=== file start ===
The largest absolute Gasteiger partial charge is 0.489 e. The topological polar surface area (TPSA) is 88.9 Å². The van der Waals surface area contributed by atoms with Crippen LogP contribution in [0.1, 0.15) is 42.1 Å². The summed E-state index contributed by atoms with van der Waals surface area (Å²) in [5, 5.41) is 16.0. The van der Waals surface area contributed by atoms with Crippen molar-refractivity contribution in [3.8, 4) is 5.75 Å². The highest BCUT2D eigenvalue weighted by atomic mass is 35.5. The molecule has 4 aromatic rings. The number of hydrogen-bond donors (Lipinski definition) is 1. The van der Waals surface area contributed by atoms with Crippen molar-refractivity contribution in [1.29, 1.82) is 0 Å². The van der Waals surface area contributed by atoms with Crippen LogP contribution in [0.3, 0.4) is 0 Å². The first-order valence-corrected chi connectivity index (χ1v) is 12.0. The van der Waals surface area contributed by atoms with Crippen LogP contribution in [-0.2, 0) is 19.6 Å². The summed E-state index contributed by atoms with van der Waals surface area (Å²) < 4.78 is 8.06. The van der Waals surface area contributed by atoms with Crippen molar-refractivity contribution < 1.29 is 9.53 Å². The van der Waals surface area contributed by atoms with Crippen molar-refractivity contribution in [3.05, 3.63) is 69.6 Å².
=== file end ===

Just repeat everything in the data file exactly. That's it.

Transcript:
The largest absolute Gasteiger partial charge is 0.489 e. The topological polar surface area (TPSA) is 88.9 Å². The van der Waals surface area contributed by atoms with Crippen LogP contribution in [0.1, 0.15) is 42.1 Å². The summed E-state index contributed by atoms with van der Waals surface area (Å²) in [5, 5.41) is 16.0. The van der Waals surface area contributed by atoms with Crippen molar-refractivity contribution in [3.8, 4) is 5.75 Å². The highest BCUT2D eigenvalue weighted by atomic mass is 35.5. The molecule has 4 aromatic rings. The number of hydrogen-bond donors (Lipinski definition) is 1. The van der Waals surface area contributed by atoms with Crippen molar-refractivity contribution in [1.29, 1.82) is 0 Å². The van der Waals surface area contributed by atoms with Crippen LogP contribution in [0.3, 0.4) is 0 Å². The first-order valence-corrected chi connectivity index (χ1v) is 12.0. The van der Waals surface area contributed by atoms with Crippen LogP contribution in [-0.2, 0) is 19.6 Å². The summed E-state index contributed by atoms with van der Waals surface area (Å²) < 4.78 is 8.06. The van der Waals surface area contributed by atoms with Crippen molar-refractivity contribution < 1.29 is 9.53 Å². The van der Waals surface area contributed by atoms with Crippen molar-refractivity contribution in [3.05, 3.63) is 69.6 Å².